Moreoever, there’s a strong case to be made that the issue of gun violence IS a women’s issue.  While there are many correlative and contributing factors to a domestic violence situation ending in the victim’s death, the abuser owning a gun is a big one.  Studies illustrate a multiplied likelihood of homicide in domestic violence incidents if the abuser has a gun.  While such a weapon is often used to threaten, control and intimidate, a woman is also five times more likely to be killed by her abuser if there is a gun in the house.

But beyond that, sometimes, women are the ones who have to stand up and demand a change to society at large.  So many of us are mothers, sisters, daughters, anchors of our families, protectors and nurturers.  And sometimes, with issues like this, we are the ones who have to lead the way.  When drunk driving claimed the lives of their loved ones in 1980, women just like us took on the legislative system as well as the culturally entrenched notions that allowed people to get behind the wheel drunk.  Mothers Against Drunk Driving was born, and over the last 30 years, drunk driving deaths have been cut in half, through lobbying for traffic safety laws, drunk driving laws, and victims’ rights legislation.  And most notably, through their persistent and powerful messaging, drunk driving is no longer considered socially acceptable.  The terrible fact that you can never completely eradicate it did not deter them from working at it, and there are many people who are probably alive today because of it.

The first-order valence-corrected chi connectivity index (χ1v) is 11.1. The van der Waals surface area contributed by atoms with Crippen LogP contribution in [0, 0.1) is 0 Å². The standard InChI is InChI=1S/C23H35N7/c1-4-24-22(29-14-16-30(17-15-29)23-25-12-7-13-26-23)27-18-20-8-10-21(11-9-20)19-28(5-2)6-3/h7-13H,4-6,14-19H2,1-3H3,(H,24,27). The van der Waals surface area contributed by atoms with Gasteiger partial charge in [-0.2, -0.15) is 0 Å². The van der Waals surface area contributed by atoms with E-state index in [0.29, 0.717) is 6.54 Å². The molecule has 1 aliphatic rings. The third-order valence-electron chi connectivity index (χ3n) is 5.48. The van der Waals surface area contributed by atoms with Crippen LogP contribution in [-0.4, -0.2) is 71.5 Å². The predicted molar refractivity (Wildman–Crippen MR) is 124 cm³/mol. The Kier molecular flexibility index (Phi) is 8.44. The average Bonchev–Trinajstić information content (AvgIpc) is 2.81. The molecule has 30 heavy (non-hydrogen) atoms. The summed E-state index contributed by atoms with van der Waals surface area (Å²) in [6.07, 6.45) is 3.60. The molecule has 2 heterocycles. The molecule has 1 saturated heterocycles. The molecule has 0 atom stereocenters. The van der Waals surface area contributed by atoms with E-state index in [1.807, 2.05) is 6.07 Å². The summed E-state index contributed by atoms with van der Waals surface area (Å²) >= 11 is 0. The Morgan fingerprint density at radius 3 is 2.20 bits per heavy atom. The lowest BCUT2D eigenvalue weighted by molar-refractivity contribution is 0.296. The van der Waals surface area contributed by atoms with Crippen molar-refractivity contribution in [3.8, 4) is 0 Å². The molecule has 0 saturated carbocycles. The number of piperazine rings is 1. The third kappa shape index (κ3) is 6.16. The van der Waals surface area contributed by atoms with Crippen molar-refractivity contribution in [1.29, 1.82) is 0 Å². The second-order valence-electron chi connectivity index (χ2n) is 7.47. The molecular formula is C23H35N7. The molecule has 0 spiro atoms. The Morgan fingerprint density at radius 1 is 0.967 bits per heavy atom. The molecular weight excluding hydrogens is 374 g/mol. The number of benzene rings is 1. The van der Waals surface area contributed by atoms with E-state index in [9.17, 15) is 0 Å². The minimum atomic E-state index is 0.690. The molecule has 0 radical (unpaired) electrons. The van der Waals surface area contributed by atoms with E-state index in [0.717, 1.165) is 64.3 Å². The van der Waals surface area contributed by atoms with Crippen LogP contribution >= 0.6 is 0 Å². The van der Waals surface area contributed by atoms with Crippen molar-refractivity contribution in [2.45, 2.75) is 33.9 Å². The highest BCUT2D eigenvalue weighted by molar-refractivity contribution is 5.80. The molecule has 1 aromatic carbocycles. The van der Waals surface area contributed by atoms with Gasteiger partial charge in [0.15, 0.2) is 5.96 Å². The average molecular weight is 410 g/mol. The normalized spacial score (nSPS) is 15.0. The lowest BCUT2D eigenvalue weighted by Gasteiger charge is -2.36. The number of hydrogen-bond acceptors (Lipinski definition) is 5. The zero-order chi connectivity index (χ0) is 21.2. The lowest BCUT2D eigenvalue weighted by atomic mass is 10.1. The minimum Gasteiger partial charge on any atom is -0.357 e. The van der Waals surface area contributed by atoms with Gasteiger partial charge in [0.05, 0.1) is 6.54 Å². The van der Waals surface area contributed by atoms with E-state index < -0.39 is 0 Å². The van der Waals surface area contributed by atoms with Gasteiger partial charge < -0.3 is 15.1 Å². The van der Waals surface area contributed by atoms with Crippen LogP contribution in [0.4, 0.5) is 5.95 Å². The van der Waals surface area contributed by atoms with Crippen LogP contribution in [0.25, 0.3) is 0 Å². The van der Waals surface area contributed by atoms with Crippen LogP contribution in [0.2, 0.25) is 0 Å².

I’m exhausted.  I’m tired of the false choice the NRA offers us between tyranny and semi-automatic weapons.  I’m tired of the false choice between addressing this issue on a mental health level and addressing it from the perspective of gun control.  There are a lot of pieces to this thing, cultural ones, mental health ones, and yes, looking seriously about restricting the types of weapons that allow you to easily kill a lot of people at once.  It’s absolute folly to pretend that they are not a part of the problem.  The second amendment can be preserved along with the safety of our children.  But we have to come together, and do it.

Once more, we have to rise up.

~Jen

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Author: womenriseupnow

An awareness and mobilization site designed to fight back against recent attacks against womens' rights.